The 1770's saw Dittersdorf continue his "exile" in Breslau from the main music centers to continue to pursue vocal music, which turned towards small comic operas and oratorios. He visited Vienna on several occasions for their premiers, keeping in touch with his friend Haydn, who used these small operas as guides for his own efforts at the court at Esterhazy. Supposedly, on the death of Florian Gassmann the Kapellmeister, Joseph II offered the post to him. Dittersdorf refused, he says, based on the pay, but probably more likely as an attempt to pay back the Court for his contract troubles of 10 years earlier. However, there is a greater chance that he never was offered the post in the first place. Dittersdorf had shaped his career so as to be capable of being offered such a prestigious posting. To turn it down, in Vienna of all places, seems very unlikely.
The 1780's became the pinnacle of his compositional career. He composed the 12 symphonies (only six now exist in score, the rest just in piano reductions) after the Metamorphoses of Ovid (legendary classic mythological tales). In 1786 he received a commission to write a German opera for the Burgtheater, which became the singspiel Doktor und Apotheker, one of the first great German opera works (The Abduction is often considered the first) and equaling Mozart's efforts in popularity. It is probably the most known of all of Dittersdorf's works today.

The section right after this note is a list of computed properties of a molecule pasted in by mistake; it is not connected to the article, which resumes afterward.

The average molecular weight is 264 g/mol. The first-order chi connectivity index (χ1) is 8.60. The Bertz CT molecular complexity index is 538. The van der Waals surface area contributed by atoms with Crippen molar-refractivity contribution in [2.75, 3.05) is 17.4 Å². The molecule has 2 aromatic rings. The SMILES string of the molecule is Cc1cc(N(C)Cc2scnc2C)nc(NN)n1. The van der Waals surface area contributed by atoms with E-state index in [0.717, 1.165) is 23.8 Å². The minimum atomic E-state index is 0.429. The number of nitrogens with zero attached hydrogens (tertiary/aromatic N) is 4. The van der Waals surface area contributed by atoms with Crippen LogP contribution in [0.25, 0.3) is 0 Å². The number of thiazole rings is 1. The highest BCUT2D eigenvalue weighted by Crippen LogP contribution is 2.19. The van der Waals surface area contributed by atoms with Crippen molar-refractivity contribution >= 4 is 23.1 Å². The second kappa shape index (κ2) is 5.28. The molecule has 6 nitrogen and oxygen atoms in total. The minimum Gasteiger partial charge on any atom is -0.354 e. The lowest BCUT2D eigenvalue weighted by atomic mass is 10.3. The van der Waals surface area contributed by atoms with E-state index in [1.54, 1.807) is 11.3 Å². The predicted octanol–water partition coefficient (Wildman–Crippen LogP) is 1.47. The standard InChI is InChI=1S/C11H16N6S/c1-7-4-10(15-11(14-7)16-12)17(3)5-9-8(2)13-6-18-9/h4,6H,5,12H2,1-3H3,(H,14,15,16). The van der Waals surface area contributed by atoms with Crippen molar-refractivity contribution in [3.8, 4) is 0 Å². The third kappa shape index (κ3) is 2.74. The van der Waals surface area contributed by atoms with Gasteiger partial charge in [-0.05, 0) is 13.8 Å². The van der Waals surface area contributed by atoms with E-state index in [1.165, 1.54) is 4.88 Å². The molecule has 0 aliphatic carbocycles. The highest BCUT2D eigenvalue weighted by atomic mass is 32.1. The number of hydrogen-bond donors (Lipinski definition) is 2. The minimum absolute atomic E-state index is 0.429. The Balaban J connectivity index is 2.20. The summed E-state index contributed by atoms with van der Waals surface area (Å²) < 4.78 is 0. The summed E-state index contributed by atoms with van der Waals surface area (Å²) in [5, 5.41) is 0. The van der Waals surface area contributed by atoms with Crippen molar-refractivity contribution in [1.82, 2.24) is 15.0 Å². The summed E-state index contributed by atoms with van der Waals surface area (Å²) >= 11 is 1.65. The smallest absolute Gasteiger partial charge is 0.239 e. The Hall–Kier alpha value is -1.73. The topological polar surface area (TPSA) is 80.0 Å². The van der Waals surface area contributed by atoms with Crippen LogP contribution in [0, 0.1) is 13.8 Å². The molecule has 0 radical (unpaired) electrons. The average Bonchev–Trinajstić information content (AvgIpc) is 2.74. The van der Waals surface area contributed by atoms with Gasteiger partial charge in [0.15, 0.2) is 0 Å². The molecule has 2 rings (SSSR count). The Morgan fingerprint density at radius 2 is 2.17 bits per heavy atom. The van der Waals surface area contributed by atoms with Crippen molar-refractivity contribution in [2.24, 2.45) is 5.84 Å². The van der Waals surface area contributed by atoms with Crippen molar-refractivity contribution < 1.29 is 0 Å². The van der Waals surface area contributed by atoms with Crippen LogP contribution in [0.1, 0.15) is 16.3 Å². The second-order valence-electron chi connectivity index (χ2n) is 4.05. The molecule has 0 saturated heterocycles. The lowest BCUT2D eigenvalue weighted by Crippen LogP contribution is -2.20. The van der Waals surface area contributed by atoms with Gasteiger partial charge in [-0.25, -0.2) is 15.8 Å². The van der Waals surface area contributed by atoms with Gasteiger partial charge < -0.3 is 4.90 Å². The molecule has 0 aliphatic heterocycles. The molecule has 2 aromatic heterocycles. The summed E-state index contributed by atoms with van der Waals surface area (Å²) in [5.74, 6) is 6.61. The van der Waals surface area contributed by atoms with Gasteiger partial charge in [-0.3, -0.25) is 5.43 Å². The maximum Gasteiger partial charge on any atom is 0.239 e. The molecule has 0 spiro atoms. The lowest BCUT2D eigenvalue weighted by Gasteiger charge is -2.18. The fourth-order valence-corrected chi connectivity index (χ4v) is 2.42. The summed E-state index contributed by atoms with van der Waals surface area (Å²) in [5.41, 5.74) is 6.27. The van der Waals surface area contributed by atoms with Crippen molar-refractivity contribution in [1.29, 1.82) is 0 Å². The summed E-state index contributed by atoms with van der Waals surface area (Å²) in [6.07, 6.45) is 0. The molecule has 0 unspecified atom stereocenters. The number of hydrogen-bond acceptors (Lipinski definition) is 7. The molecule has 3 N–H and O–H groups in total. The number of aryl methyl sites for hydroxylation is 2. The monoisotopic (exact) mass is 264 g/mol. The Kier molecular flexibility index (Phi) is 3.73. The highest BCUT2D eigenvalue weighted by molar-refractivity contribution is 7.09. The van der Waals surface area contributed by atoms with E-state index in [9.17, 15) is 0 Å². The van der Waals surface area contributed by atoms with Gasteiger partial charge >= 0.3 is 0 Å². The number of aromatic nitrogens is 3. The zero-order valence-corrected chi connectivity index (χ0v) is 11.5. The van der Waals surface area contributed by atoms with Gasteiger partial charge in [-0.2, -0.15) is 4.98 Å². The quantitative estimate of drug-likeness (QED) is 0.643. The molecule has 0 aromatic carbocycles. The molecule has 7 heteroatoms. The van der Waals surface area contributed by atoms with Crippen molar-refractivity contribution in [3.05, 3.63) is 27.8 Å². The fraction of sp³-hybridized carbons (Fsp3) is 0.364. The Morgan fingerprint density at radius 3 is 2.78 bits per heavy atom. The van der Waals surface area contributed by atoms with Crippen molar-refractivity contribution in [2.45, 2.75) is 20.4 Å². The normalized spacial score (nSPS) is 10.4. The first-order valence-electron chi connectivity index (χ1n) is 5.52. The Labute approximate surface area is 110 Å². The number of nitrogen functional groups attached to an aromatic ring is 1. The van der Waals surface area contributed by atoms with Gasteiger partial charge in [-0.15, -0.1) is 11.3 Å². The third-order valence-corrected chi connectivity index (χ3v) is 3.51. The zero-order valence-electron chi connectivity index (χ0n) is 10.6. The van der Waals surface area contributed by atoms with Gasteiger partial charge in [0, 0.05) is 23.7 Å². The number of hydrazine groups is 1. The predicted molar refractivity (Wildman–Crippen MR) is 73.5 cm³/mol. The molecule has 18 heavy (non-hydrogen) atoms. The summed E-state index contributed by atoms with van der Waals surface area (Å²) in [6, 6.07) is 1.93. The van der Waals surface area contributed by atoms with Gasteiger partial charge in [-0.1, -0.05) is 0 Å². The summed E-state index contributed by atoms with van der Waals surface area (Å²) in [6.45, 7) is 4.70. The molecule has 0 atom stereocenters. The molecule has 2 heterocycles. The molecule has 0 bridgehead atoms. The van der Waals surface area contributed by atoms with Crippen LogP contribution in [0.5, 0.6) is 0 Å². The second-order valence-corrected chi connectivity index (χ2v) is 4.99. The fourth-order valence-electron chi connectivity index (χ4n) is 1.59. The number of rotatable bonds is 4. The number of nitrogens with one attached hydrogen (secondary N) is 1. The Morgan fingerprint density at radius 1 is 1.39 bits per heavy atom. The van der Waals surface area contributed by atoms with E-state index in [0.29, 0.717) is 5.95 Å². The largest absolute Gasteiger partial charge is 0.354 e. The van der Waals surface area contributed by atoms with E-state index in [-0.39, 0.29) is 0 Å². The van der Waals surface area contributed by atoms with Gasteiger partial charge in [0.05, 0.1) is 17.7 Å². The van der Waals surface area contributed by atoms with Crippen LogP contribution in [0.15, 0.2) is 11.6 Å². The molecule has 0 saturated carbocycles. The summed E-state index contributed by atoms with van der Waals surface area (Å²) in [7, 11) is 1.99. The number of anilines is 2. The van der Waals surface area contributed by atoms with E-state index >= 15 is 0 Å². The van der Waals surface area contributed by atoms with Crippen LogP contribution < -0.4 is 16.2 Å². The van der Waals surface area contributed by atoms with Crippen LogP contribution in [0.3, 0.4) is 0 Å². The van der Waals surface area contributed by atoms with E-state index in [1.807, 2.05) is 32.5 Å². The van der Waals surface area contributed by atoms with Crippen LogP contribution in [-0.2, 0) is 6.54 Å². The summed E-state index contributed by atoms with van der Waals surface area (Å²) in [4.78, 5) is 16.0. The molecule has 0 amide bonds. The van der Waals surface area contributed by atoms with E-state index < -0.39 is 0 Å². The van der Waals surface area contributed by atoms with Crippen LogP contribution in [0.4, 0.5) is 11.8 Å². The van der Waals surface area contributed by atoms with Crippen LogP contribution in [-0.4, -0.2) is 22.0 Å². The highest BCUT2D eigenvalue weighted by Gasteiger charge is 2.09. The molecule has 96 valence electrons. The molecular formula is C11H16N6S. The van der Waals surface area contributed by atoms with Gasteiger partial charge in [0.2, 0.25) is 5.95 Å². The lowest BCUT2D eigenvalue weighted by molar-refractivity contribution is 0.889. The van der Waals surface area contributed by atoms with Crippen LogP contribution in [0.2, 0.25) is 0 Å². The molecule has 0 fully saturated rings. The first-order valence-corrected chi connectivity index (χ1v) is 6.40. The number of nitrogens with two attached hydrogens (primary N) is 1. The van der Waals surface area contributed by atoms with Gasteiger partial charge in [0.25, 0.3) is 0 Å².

Dittersdorf then turned to string quartets, after many years of refusing to compose them. Having seen the efforts of Haydn and Mozart in this field, he may have been reluctant to take a comparison, but it seems interesting that he took the plunge after his sitting in on that great classic event, the playing of one of Mozart's quartets by: Haydn and Dittersdorf on violin, Mozart on viola and Vanhal on cello. However, once they were written, in true Dittersdorf style, in an effort to get Artaria to publish them he referred to his great respect for Mozart's quartets, but said that they were too consistently artful to be bought and played by everyone. Didn't, he seemed to say, they need to publish easier, more popular works? Artaria did in fact publish these quartets.